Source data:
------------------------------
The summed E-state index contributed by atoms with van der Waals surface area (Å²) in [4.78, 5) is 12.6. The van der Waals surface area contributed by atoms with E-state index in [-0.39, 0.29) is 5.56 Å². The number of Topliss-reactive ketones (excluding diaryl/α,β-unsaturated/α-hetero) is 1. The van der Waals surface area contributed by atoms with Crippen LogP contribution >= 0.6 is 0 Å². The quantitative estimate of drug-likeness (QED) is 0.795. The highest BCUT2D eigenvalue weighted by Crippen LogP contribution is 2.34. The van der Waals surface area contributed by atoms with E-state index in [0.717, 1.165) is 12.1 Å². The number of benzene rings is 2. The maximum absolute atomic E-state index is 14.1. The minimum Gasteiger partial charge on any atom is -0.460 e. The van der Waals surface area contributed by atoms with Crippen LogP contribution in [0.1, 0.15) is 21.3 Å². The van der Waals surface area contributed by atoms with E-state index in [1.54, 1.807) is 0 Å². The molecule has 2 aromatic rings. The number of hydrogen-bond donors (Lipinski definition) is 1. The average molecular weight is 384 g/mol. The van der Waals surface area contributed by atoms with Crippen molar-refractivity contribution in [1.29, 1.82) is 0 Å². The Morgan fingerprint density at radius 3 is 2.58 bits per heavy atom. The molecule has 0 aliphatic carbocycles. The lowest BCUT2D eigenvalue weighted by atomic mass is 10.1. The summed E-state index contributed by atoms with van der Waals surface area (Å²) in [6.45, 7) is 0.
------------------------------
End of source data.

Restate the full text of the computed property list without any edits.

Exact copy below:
The summed E-state index contributed by atoms with van der Waals surface area (Å²) in [4.78, 5) is 12.6. The van der Waals surface area contributed by atoms with E-state index in [-0.39, 0.29) is 5.56 Å². The number of Topliss-reactive ketones (excluding diaryl/α,β-unsaturated/α-hetero) is 1. The van der Waals surface area contributed by atoms with Crippen LogP contribution >= 0.6 is 0 Å². The quantitative estimate of drug-likeness (QED) is 0.795. The highest BCUT2D eigenvalue weighted by Crippen LogP contribution is 2.34. The van der Waals surface area contributed by atoms with E-state index in [0.717, 1.165) is 12.1 Å². The number of benzene rings is 2. The maximum absolute atomic E-state index is 14.1. The minimum Gasteiger partial charge on any atom is -0.460 e. The van der Waals surface area contributed by atoms with Crippen LogP contribution in [0.1, 0.15) is 21.3 Å². The van der Waals surface area contributed by atoms with E-state index in [1.54, 1.807) is 0 Å². The molecule has 2 aromatic rings. The number of hydrogen-bond donors (Lipinski definition) is 1. The average molecular weight is 384 g/mol. The van der Waals surface area contributed by atoms with Crippen molar-refractivity contribution in [1.29, 1.82) is 0 Å². The Morgan fingerprint density at radius 3 is 2.58 bits per heavy atom. The molecule has 0 aliphatic carbocycles. The lowest BCUT2D eigenvalue weighted by atomic mass is 10.1. The summed E-state index contributed by atoms with van der Waals surface area (Å²) in [6.45, 7) is 0.